For Grandma and Grannie. With all my gratitude and love, always.
They stood beside each other at the hospital’s nursery window on the evening I was born.
For one I was the first grandchild.
For the other I was the first granddaughter, following five boys.
The other stepped back so the one could see me better.
I inherited the middle name of one.
I inherited the brown eyes of the other.
One had the name of a red jewel. Ruby.
The other had the name of a white flower. Lillie.
One was born the day after Christmas, in the year of the Lusitania sinking.
The other was born at Eastertime, in the deadly third wave of Spanish flu.
While a young teen, one lost her father to suicide.
While a young teen, the other assisted her midwife mother in delivering babies.
One graduated from high school at sixteen.
The other didn’t finish school, but completed home health certification when I was a child.
I attended her pinning ceremony.
One was married at twenty. She had three babies in three Octobers across nine years.
The other was married at fifteen. She had six babies by the time she was twenty-two.
One outlived two children.
The other outlived four.
One’s marriage lasted sixty-two years.
The other had three marriages. Although she didn’t believe in divorce, she divorced a violent man.
She was widowed twice.
One held me on her lap and read to me.
The other let me open all the bottles in her spice rack to inhale the fragrances.
One held me in her arms when I was a baby laboring for breath—rocking, singing, weeping, until my asthma subsided.
The other brought 7-Up when I was a schoolchild home sick with stomach flu, vomiting all day.
One learned how to drive under the instruction of her twelve-year-old son (my father).
The other learned how to drive in her fifties, as did her daughter (my mother).
One wrote me letters and kept diaries.
The other took me shopping when I needed shoes.
One played the piano. I sat beside her, harmonizing on all the old hymns in musty, well-worn books.
The other carried only Aigner purses. She bought my first one, as well as my first birthstone ring.
One gave me her prized antique locket.
The other gave me her mesmerizing floating opal.
One shielded her fair skin with a straw hat and long sleeves all summer.
The other’s olive skin just browned more in the sun.
One lived deep in the country, in a little white house that will forever seem to me a corner of Heaven.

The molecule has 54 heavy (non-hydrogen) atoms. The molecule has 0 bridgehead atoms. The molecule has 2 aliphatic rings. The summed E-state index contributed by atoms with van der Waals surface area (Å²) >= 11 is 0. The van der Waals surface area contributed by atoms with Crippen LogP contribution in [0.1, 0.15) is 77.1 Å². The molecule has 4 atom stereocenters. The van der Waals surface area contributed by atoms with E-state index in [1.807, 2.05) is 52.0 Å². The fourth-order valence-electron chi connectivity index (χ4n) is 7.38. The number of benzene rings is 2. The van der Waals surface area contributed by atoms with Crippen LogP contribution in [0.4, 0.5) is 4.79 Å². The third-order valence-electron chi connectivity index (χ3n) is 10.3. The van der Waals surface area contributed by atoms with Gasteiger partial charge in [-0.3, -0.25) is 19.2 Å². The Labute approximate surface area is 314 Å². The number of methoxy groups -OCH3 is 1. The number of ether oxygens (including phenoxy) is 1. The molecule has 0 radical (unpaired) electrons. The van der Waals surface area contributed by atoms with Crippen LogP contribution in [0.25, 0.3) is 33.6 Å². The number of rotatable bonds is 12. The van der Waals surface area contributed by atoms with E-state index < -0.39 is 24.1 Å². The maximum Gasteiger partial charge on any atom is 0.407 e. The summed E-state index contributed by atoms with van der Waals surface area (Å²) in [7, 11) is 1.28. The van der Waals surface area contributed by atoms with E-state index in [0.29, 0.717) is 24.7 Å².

The other lived in town, in a big house of mysterious angles and shadows, once nearly destroyed in a fire.
Both houses are gone, now.
One could make any flowering thing thrive. In the garden, the orchard, the African violets in her window.
So could the other. She resuscitated more than one of my houseplants.
One made the best collards I ever tasted, although the smell while cooking would knock you down.
The other made a glorious rum cake for holidays, although that first whiff upon removing the Tupperware lid would knock you down.
Both made killer potato salad.
One sent me money to buy an Easter dress every year until I was in my thirties.
The other randomly surprised me with things like satin boxes of Valentine chocolates and by coming to my school plays.
One went faithfully to church.
So did the other.
One told me I was a good mother and that she was so proud of me.
So did the other.
One battled dementia for a short while.
The other had open-heart surgery and battled diabetes and dialysis for years.
One died three days shy of her ninety-first birthday, in a nursing home.
The other died at eighty-one, in a hospital.
They sat beside each other one summer afternoon long ago, at my wedding.
They taught me everything about sacrifice and survival.
They walk with me for as long as I live.
Fashioned and faceted,
I am who I am
because of one
and the other.
My grandmothers, Ruby and Lillie, at my wedding.
The annual Slice of Life Story Challenge with Two Writing Teachers is underway, meaning that I am posting every day in the month of March. This marks my fifth consecutive year and I’m experimenting with an abecedarian approach: On Day 7, I am writing around a word beginning with letter g. “Grandmothers” came immediately to mind.